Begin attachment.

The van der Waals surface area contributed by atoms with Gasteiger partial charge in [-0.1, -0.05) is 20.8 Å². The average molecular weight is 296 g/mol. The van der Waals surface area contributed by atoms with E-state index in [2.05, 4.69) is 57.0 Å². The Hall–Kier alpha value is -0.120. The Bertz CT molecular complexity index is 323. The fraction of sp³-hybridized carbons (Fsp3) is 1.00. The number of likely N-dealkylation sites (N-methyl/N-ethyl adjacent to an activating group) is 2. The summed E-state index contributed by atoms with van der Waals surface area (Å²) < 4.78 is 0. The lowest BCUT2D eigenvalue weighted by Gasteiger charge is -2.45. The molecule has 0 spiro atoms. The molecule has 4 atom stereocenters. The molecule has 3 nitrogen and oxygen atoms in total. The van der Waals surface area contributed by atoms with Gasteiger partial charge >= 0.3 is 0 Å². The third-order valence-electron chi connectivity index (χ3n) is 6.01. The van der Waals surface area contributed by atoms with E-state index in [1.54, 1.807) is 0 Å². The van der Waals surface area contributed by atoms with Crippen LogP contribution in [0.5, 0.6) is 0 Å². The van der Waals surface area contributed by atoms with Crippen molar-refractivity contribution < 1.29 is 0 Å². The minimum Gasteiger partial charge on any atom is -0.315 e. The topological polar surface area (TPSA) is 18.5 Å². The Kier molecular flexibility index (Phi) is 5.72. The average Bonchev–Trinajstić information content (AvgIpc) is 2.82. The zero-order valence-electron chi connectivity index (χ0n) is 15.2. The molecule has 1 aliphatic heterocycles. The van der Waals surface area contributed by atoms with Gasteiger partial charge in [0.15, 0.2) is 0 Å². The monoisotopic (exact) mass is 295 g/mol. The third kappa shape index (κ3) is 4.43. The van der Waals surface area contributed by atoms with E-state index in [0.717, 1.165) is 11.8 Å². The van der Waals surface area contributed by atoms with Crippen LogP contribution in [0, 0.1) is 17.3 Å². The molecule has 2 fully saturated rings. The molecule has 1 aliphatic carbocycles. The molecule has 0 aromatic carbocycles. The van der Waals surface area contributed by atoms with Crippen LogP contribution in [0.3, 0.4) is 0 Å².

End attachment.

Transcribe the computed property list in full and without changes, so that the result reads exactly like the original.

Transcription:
The van der Waals surface area contributed by atoms with Gasteiger partial charge in [-0.1, -0.05) is 20.8 Å². The average molecular weight is 296 g/mol. The van der Waals surface area contributed by atoms with E-state index in [2.05, 4.69) is 57.0 Å². The Hall–Kier alpha value is -0.120. The Bertz CT molecular complexity index is 323. The fraction of sp³-hybridized carbons (Fsp3) is 1.00. The number of likely N-dealkylation sites (N-methyl/N-ethyl adjacent to an activating group) is 2. The summed E-state index contributed by atoms with van der Waals surface area (Å²) < 4.78 is 0. The lowest BCUT2D eigenvalue weighted by Gasteiger charge is -2.45. The molecule has 0 spiro atoms. The molecule has 4 atom stereocenters. The molecule has 3 nitrogen and oxygen atoms in total. The van der Waals surface area contributed by atoms with Gasteiger partial charge >= 0.3 is 0 Å². The third-order valence-electron chi connectivity index (χ3n) is 6.01. The van der Waals surface area contributed by atoms with E-state index in [1.54, 1.807) is 0 Å². The van der Waals surface area contributed by atoms with Crippen LogP contribution in [0.5, 0.6) is 0 Å². The van der Waals surface area contributed by atoms with Crippen molar-refractivity contribution < 1.29 is 0 Å². The minimum Gasteiger partial charge on any atom is -0.315 e. The topological polar surface area (TPSA) is 18.5 Å². The Kier molecular flexibility index (Phi) is 5.72. The average Bonchev–Trinajstić information content (AvgIpc) is 2.82. The zero-order valence-electron chi connectivity index (χ0n) is 15.2. The molecule has 1 aliphatic heterocycles. The van der Waals surface area contributed by atoms with Gasteiger partial charge in [0.15, 0.2) is 0 Å². The monoisotopic (exact) mass is 295 g/mol. The third kappa shape index (κ3) is 4.43. The van der Waals surface area contributed by atoms with E-state index in [0.717, 1.165) is 11.8 Å². The van der Waals surface area contributed by atoms with Crippen LogP contribution in [0, 0.1) is 17.3 Å². The molecule has 2 fully saturated rings. The molecule has 1 aliphatic carbocycles. The molecule has 0 aromatic carbocycles. The van der Waals surface area contributed by atoms with Crippen LogP contribution in [0.3, 0.4) is 0 Å².